My best friend Kayla and I sat in a borrowed living room with six sets of teenage eyes staring at us.
The girls bent over their notebooks, recording the purposes of our gathering: to learn to love the Bible, to learn to love prayer, to learn to love each other without rivalry.
The eight of us had braved the winter weather to come. We packed into Kayla’s homeschool van—balancing the dessert, sleeping bags, boom box, and Bibles—bound for a farmhouse belonging to a Christian couple who offered to host our Bible study’s inaugural slumber party.
The girls were attentive, serious, sweet. Kayla and I began by telling stories from our lives in which we had been poisoned by our own envy and anger. We had sibling stories, friend stories, boy stories.
I wished, as we talked, that I had grown out of envy and anger. I wished I had learned the lesson and closed the book. My mind recognizes envy and sinful anger as destroyers of life, and it knows they ought to be avoided. But somehow I still take them into my bloodstream and watch them poison my heart.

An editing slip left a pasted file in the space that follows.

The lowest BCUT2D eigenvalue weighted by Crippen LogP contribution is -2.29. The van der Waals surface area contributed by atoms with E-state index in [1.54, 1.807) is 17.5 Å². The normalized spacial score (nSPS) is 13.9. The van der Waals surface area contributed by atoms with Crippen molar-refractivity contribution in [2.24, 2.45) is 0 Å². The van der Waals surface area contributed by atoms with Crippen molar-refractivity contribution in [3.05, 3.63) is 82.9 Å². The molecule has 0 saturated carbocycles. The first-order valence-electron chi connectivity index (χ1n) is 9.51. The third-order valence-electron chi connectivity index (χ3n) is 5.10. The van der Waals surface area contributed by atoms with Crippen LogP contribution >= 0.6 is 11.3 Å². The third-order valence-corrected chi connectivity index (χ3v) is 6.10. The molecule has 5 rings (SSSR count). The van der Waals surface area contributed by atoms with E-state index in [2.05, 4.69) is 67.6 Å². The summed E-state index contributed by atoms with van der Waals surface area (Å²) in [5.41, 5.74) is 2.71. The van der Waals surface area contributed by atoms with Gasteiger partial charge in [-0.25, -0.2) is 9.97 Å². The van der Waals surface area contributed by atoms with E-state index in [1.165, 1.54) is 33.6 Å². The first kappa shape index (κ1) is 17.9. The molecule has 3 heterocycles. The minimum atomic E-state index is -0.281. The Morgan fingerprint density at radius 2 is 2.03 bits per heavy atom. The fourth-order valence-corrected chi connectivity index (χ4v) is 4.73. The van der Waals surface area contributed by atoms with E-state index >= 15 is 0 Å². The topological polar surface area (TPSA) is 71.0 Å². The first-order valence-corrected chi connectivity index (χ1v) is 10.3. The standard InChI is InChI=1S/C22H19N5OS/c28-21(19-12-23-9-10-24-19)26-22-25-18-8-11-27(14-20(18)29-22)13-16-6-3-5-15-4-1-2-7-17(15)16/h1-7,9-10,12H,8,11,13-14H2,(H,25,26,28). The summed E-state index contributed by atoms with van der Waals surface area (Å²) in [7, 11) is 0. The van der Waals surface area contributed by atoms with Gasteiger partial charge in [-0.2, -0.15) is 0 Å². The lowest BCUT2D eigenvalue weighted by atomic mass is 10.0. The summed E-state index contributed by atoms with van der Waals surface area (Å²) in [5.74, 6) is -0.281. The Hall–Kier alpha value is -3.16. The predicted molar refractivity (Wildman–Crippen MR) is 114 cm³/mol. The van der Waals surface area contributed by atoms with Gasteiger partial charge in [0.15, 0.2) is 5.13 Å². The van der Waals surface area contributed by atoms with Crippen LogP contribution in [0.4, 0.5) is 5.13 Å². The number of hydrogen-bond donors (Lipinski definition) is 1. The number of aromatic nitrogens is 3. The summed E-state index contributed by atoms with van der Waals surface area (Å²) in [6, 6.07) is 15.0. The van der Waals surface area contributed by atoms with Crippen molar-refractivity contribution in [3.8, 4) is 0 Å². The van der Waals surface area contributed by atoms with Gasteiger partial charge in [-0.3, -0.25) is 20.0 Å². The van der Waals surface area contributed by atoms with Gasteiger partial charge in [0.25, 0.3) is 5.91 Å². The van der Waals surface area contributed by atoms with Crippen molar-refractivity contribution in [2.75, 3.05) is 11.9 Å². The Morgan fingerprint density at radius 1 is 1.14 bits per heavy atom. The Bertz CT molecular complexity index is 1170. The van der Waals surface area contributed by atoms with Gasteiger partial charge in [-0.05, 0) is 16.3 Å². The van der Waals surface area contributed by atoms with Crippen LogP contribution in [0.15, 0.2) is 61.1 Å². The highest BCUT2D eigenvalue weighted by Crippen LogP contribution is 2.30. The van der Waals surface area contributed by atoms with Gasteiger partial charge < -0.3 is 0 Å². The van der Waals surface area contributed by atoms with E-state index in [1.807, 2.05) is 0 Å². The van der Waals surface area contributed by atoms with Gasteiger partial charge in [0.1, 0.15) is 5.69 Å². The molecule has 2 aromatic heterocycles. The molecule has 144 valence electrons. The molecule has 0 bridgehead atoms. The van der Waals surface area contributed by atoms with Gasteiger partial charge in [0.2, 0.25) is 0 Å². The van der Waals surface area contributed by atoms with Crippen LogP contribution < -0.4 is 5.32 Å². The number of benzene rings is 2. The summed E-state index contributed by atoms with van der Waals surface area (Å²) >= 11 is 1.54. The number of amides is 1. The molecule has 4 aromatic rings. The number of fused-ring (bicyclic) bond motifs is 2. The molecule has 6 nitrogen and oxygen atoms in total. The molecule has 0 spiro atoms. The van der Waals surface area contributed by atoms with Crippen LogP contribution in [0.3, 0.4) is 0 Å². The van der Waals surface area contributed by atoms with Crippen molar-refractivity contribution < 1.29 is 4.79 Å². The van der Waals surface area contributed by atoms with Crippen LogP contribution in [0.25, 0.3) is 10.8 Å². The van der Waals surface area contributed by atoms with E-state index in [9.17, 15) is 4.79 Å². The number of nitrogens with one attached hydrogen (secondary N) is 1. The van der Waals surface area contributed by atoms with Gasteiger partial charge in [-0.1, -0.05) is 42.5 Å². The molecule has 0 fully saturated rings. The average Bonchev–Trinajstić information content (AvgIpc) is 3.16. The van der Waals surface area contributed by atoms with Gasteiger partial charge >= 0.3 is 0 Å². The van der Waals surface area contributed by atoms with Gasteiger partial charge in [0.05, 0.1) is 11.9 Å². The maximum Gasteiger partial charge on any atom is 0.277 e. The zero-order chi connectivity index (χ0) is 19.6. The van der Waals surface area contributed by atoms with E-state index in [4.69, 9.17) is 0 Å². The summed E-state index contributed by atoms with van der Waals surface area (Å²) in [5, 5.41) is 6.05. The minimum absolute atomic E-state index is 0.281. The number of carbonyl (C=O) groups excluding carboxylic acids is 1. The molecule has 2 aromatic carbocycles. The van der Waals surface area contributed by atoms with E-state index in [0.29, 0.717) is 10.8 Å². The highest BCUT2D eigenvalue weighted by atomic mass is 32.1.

We pursued the theme of unity. We read large chunks of Scripture together, with these words passing our lips: “Let all bitterness and wrath and anger and clamor and slander be put away from you, along with all malice. Be kind to one another.”
“But don’t you like to be angry?” I asked. The girls blinked back at me.
I do. I like to slam doors, nurse grudges, and make cutting speeches. I like to be angry and envious because those sins trade my own vulnerable pain for a sense of power—even if only for a moment.
That night we feasted on the potato soup I had made, coveting it to the last ladleful. We went upstairs and prayed together for a full 80 minutes. The girls uttered beautiful prayers: “Make us amazing wives,” and, “Lord, please save people at my kitchen table.” They prayed for unsaved friends at school, for their parents, for my writing, that God would make Kayla and me respectful wives. Then we bedded down for a night of slumber.
About 4:30 in the morning, everyone was awake again with food poisoning. Girl by girl, we crept down the stairs, knocked on the bathroom doors, stretched out on the floor. Eight girls. Two bathrooms.
We still don’t know the source of the poison, but we strongly suspect my potato soup, as I had put it on the wrong crockpot setting all day. I lay there in a wash of agony from the poison, and guilt for poisoning everyone in my charge. How could something so delicious make you so sick?
It seemed God had appointed an object lesson for me. One pot of soup hid bacteria that poisoned all of us. I have seen anger and envy do the same thing a hundred times. When will I remember?